Primary dystonia

Primary dystonia

Primary dystonia is a neurological disease with the characteristics of abnormal, involuntary twisting and turning movements, which greatly affects life quality of patients.

Primary dystonia is suspected when the dystonia is the only sign and there is no identifiable cause or structural abnormality in the central nervous system.

Primary Dystonia Etiology.

The dystonia pathophysiology is poorly understood. As opposed to secondary forms of dystoniaprimary dystonia has long been believed to lack any neuroanatomical substrate. During trajectory planning for DBS, however, conspicuous T2-hyperintense signal alterations (SA) were registered within the target region, even in young patients, where ischemia is rare.

Fifty MRIs of primary dystonia patients scheduled for DBS were analyzed. Total basal ganglia (BG) volumes, as well as proportionate SA volumes, were measured and compared to 50 age-matched control patients.

There was a 10-fold preponderance of percentaged SA within the globus pallidus (GP) in dystonia patients. The greatest disparity was in young patients <25 years. Also, total BG volume differences were observed with larger GP and markedly smaller putamen and caudate in the dystonia group.

BG morphology in primary dystonia differed from a control population. Volume reductions of the putamen and caudate may reflect functional degeneration, while volume increases of the GP may indicate overactivity. T2-hyperintensive SA in the GP of young primary dystonia patients, where microvascular lesions are highly unlikely, are striking. Their pathogenic role remains unclear 1).

Pallidal Deep Brain Stimulation is the primary surgical treatment for dystonia 2). The response is better for primary dystonias, e.g. tardive dystonias than for secondary dystonias such as postanoxic, postencephalitic, perinatal, and post-stroke dystonia 3) (other targets need to be assessed). For primary dystonias, the globus pallidus internus (GPi) is the most common primary target. Good results have also been reported with STN DBS. Dyskinetic cerebral palsy in children may also be treated with pallidal stimulation 4).


Treatments for dystonia consist of oral medications, botulinum neurotoxin injections, physical therapy and surgeries. For medication-refractory dystonia, surgeries, especially deep brain stimulation (DBS), are the optimal option.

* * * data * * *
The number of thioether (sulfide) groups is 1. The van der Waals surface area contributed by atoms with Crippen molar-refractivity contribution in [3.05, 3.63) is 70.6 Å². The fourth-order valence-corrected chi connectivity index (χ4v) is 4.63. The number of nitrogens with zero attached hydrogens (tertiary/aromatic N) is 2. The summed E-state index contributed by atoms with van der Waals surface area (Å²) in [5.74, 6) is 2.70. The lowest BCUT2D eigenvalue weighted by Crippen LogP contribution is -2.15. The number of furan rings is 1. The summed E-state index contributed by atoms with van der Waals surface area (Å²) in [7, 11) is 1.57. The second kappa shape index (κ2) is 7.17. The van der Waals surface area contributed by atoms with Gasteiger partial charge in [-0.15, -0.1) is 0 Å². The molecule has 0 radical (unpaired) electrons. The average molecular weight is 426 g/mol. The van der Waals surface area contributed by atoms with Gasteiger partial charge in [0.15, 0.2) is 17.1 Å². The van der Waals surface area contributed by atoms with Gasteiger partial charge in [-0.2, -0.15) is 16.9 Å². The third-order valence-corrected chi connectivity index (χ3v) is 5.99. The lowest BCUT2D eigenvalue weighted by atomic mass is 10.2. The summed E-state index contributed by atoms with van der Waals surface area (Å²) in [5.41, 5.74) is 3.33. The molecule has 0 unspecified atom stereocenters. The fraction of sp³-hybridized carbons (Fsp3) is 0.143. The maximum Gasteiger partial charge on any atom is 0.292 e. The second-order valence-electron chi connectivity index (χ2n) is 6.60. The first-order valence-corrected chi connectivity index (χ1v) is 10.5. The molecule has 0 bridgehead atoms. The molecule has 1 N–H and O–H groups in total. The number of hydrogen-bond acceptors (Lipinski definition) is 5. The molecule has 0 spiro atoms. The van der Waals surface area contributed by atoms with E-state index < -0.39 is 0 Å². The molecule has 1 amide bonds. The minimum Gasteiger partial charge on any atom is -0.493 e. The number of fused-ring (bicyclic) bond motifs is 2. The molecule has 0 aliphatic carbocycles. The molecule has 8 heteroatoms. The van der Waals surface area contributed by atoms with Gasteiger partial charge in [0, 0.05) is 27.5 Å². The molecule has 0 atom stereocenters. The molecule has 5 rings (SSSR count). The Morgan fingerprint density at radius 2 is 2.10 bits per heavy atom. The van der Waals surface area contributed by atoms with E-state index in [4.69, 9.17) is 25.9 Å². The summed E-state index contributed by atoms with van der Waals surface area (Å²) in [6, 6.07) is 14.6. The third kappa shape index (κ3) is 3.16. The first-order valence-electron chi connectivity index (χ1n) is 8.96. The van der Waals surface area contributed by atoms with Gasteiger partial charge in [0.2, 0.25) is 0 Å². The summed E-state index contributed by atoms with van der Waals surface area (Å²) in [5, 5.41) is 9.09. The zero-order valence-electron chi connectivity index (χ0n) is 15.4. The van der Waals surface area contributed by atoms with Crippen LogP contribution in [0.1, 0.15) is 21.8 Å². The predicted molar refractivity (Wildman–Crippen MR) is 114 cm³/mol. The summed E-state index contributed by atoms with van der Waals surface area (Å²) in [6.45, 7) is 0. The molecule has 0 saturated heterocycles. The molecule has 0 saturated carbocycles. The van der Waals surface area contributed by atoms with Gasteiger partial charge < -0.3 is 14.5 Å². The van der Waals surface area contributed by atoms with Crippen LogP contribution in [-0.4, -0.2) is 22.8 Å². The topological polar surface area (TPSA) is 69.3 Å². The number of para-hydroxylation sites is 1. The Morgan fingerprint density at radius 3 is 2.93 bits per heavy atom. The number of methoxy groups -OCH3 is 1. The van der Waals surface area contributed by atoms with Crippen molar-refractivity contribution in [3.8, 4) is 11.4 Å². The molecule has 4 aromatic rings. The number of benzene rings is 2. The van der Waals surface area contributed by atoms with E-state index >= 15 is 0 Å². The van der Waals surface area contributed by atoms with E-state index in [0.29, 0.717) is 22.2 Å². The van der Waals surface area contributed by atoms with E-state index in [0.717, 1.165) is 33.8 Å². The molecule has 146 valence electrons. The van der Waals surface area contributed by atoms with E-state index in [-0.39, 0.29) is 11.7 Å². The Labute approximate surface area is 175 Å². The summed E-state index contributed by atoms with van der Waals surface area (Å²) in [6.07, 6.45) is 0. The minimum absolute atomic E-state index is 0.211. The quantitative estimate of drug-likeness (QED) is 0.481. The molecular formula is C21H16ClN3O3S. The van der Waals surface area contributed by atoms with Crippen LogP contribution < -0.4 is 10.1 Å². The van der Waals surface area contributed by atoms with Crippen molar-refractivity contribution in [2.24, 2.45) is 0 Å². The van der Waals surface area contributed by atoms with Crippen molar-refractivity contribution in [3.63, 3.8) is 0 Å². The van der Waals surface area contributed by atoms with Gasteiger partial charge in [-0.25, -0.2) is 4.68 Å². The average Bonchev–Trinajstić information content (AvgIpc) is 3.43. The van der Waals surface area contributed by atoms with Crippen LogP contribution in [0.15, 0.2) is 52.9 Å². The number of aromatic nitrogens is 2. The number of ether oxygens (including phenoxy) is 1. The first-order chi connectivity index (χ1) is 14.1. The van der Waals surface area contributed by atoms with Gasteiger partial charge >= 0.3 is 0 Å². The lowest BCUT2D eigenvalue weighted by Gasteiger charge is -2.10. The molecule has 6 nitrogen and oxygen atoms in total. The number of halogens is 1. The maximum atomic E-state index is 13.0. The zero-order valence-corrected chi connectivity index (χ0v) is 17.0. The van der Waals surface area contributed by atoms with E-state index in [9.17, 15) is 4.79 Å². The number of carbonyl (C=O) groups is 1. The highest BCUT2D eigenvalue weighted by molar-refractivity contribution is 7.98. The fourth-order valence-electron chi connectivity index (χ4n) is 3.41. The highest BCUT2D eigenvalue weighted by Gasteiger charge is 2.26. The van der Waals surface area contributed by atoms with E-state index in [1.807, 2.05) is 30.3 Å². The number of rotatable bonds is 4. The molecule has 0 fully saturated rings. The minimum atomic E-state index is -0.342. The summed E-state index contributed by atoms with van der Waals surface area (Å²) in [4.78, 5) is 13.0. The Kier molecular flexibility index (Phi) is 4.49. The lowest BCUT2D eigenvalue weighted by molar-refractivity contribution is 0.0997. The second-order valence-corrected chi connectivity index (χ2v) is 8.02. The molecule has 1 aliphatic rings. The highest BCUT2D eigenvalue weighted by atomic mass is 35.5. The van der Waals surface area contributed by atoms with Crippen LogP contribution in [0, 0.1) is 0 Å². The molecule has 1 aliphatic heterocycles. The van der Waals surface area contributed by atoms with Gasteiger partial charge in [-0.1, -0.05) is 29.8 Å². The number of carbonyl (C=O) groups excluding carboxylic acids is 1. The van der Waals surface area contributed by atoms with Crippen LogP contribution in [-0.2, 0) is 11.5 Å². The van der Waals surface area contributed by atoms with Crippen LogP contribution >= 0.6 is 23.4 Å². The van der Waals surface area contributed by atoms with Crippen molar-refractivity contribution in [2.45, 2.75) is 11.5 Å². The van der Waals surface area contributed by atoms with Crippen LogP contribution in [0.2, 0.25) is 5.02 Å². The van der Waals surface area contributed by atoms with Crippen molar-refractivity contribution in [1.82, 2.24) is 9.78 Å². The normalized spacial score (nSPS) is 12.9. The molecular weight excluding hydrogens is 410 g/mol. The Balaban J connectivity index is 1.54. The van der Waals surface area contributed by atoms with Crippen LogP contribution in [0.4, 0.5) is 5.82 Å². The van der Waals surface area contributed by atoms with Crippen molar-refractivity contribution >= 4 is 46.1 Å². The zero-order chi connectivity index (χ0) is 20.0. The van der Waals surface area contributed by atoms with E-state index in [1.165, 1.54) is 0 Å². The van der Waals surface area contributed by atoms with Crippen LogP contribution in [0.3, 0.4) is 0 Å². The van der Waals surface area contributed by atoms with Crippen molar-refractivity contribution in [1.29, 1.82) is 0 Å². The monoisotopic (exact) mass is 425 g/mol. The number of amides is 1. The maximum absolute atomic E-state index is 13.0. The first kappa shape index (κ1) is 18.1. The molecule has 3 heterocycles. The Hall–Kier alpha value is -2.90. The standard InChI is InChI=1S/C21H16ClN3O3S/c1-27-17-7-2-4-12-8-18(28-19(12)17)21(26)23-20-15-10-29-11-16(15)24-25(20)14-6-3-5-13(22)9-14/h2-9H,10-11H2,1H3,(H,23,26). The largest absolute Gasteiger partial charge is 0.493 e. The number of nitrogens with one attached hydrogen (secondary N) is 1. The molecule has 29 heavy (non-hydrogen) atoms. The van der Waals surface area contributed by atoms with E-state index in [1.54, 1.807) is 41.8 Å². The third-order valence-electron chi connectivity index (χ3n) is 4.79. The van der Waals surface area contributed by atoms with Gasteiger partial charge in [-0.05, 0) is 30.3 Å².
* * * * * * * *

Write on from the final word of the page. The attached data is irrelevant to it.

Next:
Treatment response is better for primary dystonias than for secondary dystonias. 5).

A strategy based on targeted gene panel sequencing identifies possibly pathogenic variants in fewer than 20% of cases in the early-onset and familial form of dystonia. By using Whole Exome Sequencing (WES), Wirth et al. aimed to identify the missing genetic causes in dystonic patients without a diagnosis despite gene panel sequencing.

WES was applied to DNA samples from 32 patients with early-onset or familial dystonia investigated by sequencing of a 127 movement disorders-associated gene panel. Dystonia was described according to the familial history, body distribution, evolution pattern, age of onset, associated symptoms and associated movement disorders. Rate of diagnoses was evaluated for each clinical feature.

They identified causative variants for 11 patients from 9 families in CTNNB1, SUCLG1, NUS1, CNTNAP1, KCNB1, RELN, GNAO1, HIBCH, ADCK3 genes, yielding an overall diagnostic rate of 34.4%. Diagnostic yield was higher in complex dystonia compared to non-complex dystonia (66.7%-5.9%; p < 0.002), especially in patients showing intellectual disability compared to the patients without intellectual disability (87.5%-16.7%; p < 0.002).

This approach suggests WES as an efficient tool to improve the diagnostic yield after gene panel sequencing in dystonia. Larger study are warranted to confirm a potential genetic overlap between neurodevelopmental diseases and dystonia 6).

A 13-year-old boy suffering from extremely severe primary dystonia, with a BFMDRS-M score of 118 and a TWSTRS-S score of 29. The examination of 173 genes including DYT failed to identify any abnormality. He responded ineffectively to medications. After both bilateral subthalamic nucleus DBS and unilateral Vim-Vo thalamotomy (combined thalamic lesion in ventralis intermedius nucleus and ventralis oralis nucleus), his movement disorder improved dramatically. Four months and seven months after the operation, the scores of two rating scales sharply decreased. And potential brain structural changes were reflected in sensorimotor-related cortical thickness, surface area and gray matter volume from MRI, which revealed a valid method to evaluate surgical effect on the brain with enough patients.